Automatic updates are becoming increasingly common, which minimizes the amount of update decisions that users have to make. Rapidly deployed important updates have a major impact on security. However, automatic updates also reduce the users' opportunities to build useful mental models which makes decision-making harder on other consumer devices without automatic updates. Users generally transfer their understanding from domains that they know well (i.e., smartphones) to others. We investigate how well this transfer process works with respect to updates and if users with automatic updates fare worse than those with manual updates. We conducted a formative field study (N = 5$) to observe users' update settings on smartphones and examine reasons for their (de-)activation. Based on the results, we conducted an online survey (N = 91) to compare how users perceive update notifications for smartphones and smart consumer devices. One of our main findings is that update decisions based on expected changes do not apply well to these devices since participants do not expect meaningful and visual changes. We suggest naming updates for such devices 'maintenance' to move users' expectations from 'new features' to 'ensuring future functionality'.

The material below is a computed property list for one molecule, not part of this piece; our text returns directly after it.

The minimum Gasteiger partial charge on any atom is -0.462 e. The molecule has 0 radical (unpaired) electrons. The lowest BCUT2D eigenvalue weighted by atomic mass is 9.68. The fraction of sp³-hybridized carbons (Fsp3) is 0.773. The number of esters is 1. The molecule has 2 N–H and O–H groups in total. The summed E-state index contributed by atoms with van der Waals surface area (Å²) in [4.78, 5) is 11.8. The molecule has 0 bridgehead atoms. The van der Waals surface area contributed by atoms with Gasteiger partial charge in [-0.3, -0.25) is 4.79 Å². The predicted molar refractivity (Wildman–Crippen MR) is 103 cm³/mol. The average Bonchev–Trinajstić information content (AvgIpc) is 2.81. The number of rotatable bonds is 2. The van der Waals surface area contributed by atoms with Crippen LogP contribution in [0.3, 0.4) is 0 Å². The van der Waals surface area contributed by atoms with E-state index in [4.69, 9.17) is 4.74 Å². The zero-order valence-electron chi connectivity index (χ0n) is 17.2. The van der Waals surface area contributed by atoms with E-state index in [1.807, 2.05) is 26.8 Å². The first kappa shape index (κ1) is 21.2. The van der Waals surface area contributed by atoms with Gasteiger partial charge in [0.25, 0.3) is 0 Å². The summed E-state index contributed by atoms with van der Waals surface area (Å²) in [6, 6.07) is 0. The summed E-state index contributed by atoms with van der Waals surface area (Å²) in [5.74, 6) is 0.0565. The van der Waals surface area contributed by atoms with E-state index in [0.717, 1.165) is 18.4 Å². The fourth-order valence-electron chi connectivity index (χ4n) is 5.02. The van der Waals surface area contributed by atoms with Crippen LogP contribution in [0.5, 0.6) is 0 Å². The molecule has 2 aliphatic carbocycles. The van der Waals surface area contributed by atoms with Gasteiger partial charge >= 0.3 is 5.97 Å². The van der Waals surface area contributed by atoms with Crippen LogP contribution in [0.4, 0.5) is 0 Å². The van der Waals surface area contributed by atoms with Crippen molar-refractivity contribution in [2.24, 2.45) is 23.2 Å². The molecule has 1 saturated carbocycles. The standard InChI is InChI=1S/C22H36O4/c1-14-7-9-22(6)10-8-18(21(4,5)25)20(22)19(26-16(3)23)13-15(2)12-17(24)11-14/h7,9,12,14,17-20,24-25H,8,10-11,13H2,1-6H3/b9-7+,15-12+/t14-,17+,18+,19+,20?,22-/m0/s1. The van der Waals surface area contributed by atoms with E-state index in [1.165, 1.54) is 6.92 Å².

The 3rd Workshop on Security, Privacy, Organizations, and Systems Engineering